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Merzenich on Learning Difficulties, Autism and Brain Training

When Aristotle was much younger (younger even than Hercules is now), back before I made it my policy not to freely put up pictures and videos of the boys online, I posted a video of Aristotle arranging some stools in the old baby room of Isetan in KLCC shopping mall. Since he was very young, Aristotle has demonstrated a penchant for organising objects. He liked them to have a specific place and position and disliked it if we moved these objects out of position. Because of this habit of his, I labelled the video “OCD child”.

I never expected an audience, let alone comments on that video, but I received many – at least, much more than I ever did for any other video I had ever uploaded. A number of well-meaning individuals urged me to have my son checked for Autism because they were so convinced that he was displaying all the signs for it.

Aristotle doesn’t have Autism, but I have wondered about the rising incidence of Autism. It is just like the increasing incidence of individuals with food allergies, and diagnoses of children with ADHD. No one has yet been able to pin point the exact causes for these, but there are many theories floating around. One thing that is clear is that it has something to do with the changes in our lifestyles.

People blame vaccines and genetically modified foods, which may or may not be related to ADHD and food allergies, but Michael Merzenich discovered something in his research that might explain the increasing incidence of Austism – noise pollution. These days, our surrounding environment is getting noisier and noisier. There is almost always a constant din in the background from air-conditioners, fans, car engines, electronics. Studies have shown that children raised in noisy environments had lower intelligence. Merzenich suspected that too much noise pollution during the critical period could lead to developmental problems and he tested this hypothesis with a group of baby rats. He found that pulses of white noise occurring during their critical period affected the proper development of their neural cortices.

If the neural cortex fails to differentiate properly during the critical period, children can end up with learning disabilities and difficulty processing sounds (as Autistic children are). So although Autism is an inherited condition, it would seem that our changing environment is increasing the incidence by increasing the risk factors for “at risk” children.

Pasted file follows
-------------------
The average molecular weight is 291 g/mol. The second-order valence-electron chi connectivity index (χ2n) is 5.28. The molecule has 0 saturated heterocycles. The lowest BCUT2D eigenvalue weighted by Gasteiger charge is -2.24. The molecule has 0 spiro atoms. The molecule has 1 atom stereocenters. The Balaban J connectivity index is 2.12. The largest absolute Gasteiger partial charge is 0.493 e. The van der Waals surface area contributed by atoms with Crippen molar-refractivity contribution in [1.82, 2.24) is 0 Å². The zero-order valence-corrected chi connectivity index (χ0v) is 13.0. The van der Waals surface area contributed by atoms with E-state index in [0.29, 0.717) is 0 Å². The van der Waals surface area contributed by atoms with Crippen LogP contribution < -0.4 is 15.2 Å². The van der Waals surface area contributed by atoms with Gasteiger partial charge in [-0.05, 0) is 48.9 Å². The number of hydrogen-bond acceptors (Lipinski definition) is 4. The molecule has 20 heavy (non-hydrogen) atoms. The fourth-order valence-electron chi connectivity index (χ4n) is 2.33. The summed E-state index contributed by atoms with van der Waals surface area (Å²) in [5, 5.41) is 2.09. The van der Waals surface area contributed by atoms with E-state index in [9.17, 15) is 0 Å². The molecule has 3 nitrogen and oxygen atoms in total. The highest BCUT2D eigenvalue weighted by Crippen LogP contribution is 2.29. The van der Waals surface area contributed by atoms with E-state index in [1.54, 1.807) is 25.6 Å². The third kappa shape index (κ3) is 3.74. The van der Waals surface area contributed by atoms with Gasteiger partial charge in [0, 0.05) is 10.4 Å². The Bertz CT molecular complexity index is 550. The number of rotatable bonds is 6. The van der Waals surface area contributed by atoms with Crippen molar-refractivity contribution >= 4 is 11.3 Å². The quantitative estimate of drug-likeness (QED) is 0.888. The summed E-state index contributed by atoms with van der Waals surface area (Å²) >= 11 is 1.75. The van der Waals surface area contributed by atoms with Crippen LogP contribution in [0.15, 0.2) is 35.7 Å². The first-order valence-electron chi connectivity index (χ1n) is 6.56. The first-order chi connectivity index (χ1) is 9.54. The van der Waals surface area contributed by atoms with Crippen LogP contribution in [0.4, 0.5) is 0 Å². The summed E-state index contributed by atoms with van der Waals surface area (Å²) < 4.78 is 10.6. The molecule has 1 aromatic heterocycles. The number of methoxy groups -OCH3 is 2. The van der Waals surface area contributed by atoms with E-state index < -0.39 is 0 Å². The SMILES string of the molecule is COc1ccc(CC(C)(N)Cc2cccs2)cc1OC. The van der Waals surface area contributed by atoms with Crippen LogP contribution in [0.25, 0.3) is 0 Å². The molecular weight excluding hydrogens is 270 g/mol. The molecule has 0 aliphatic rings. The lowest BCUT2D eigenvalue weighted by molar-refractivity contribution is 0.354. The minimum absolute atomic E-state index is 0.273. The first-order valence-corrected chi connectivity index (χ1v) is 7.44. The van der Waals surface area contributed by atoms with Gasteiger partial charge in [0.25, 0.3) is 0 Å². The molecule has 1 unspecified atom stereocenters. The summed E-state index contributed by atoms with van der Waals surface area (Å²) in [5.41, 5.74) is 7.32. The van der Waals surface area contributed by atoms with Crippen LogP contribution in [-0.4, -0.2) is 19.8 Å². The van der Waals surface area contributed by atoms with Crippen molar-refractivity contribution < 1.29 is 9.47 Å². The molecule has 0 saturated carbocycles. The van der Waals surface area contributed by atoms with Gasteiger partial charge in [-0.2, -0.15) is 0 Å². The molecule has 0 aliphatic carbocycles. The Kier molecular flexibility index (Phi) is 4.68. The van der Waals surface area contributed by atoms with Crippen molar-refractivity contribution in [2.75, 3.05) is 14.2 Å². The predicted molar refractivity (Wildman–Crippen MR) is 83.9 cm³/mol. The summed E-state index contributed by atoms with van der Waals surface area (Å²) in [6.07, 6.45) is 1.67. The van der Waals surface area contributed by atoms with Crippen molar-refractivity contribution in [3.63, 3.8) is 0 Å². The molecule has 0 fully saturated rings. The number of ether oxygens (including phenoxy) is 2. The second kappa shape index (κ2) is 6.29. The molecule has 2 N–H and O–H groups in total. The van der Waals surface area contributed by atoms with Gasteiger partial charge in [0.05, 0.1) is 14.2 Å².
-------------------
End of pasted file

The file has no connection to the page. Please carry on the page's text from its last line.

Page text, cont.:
It reminds me of a piece of advice I once read regarding TVs and background noise. Again, I forget the article but it was talking about why background TV was bad for very young children even if they were not watching what was on TV. During this sensitive period, children are not only learning about their environment, their senses are also developing. If their hearing sense develops in a noisy environment, it becomes harder for them to distinguish between different sounds. This is why some children have difficulties hearing instructions from parents and obeying them when the TV is on – they cannot distinguish the difference between their parents’ voices and the sound from the TV. We can because our hearing is already developed. But for a child, especially one who grows up with the constant background noise from the TV, it can be damaging.

In our increasingly noisy environment, it makes sense to introduce activities that involve “quiet time” like meditation and listening games, especially for young children to help train their hearing and listening skills.

If your child has Austism or learning difficulties, it is worthwhile looking into a program developed by Merzenich and his colleagues called FastForward. This program has helped many children with learning disabilities catch up in their learning ability. Even children with Autism benefitted from this program. There is a list of global distributors of this program on Wiki. In Southeast Asia, the program is run by Brain Fit Studio. In Malaysia, KidzGrow runs these programs:

KidzGrow @ Sri Hartamas
1st & 3rd, 5, Jalan Sri Hartamas 7,
Malaysia 50480
Tel: +603 6201 0358 Fax:+603 6201 4924

39-C, Chong Thuah Building, Weld Quay
Penang 10300
Tel: +604 263 3229 Fax: +604 263 1229

If training your brain is good for kids, it’s even better for adults. For regular individuals who want to give their brain a workout, Posit Science was created by Merzenich’s team. Test your brain and try the free games and teasers for a start. The software is a bit pricey, but with Christmas around the corner, they are offering 50% off their audio and visual training products.

Another great way to train your brain, according to Merzenich, is to learn “new physical activities that require concentration, solving challenging puzzles, or making a career change that requires that you master new skills and material” – basically anything that requires intense focus. For example, learning a new language is a great way to give your brain a boost. This becomes increasingly important the older we grow, especially if we want to stave off age related (or even disease related) neurological decline. Activities like reading, using the computer, and doing regular activities we have been doing for years won’t cut it.

Published by Shen-Li

SHEN-LI LEE is the author of “Brainchild: Secrets to Unlocking Your Child’s Potential”. She is also the founder of (a website on parenting, education, child development) and (a website on Right Brain Education, cognitive development, and maximising potentials). In her spare time, she blogs on Forty, Fit & Fed, and Back to Basics.

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